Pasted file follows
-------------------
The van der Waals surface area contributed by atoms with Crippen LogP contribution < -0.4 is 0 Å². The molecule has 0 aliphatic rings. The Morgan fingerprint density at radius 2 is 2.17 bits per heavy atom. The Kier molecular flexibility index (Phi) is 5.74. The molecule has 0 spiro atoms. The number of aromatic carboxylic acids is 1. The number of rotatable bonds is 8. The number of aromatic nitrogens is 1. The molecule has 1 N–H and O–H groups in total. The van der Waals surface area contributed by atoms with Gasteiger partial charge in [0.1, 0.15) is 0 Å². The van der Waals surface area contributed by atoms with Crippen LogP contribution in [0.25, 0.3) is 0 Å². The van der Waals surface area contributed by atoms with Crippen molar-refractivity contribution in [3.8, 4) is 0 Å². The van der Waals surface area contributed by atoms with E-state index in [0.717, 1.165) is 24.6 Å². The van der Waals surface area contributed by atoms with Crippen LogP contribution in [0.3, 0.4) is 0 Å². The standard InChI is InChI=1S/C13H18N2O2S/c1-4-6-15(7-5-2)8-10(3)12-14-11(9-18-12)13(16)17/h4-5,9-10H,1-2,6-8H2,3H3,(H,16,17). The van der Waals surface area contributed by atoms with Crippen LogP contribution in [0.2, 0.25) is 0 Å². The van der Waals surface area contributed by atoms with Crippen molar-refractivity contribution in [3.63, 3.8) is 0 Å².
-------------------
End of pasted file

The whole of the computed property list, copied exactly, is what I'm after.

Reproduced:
The van der Waals surface area contributed by atoms with Crippen LogP contribution < -0.4 is 0 Å². The molecule has 0 aliphatic rings. The Morgan fingerprint density at radius 2 is 2.17 bits per heavy atom. The Kier molecular flexibility index (Phi) is 5.74. The molecule has 0 spiro atoms. The number of aromatic carboxylic acids is 1. The number of rotatable bonds is 8. The number of aromatic nitrogens is 1. The molecule has 1 N–H and O–H groups in total. The van der Waals surface area contributed by atoms with Gasteiger partial charge in [0.1, 0.15) is 0 Å². The van der Waals surface area contributed by atoms with Crippen LogP contribution in [0.25, 0.3) is 0 Å². The van der Waals surface area contributed by atoms with Crippen molar-refractivity contribution in [3.8, 4) is 0 Å². The van der Waals surface area contributed by atoms with E-state index in [0.717, 1.165) is 24.6 Å². The van der Waals surface area contributed by atoms with Crippen LogP contribution in [0.3, 0.4) is 0 Å². The standard InChI is InChI=1S/C13H18N2O2S/c1-4-6-15(7-5-2)8-10(3)12-14-11(9-18-12)13(16)17/h4-5,9-10H,1-2,6-8H2,3H3,(H,16,17). The van der Waals surface area contributed by atoms with Crippen LogP contribution in [0.2, 0.25) is 0 Å². The van der Waals surface area contributed by atoms with Crippen molar-refractivity contribution in [3.63, 3.8) is 0 Å².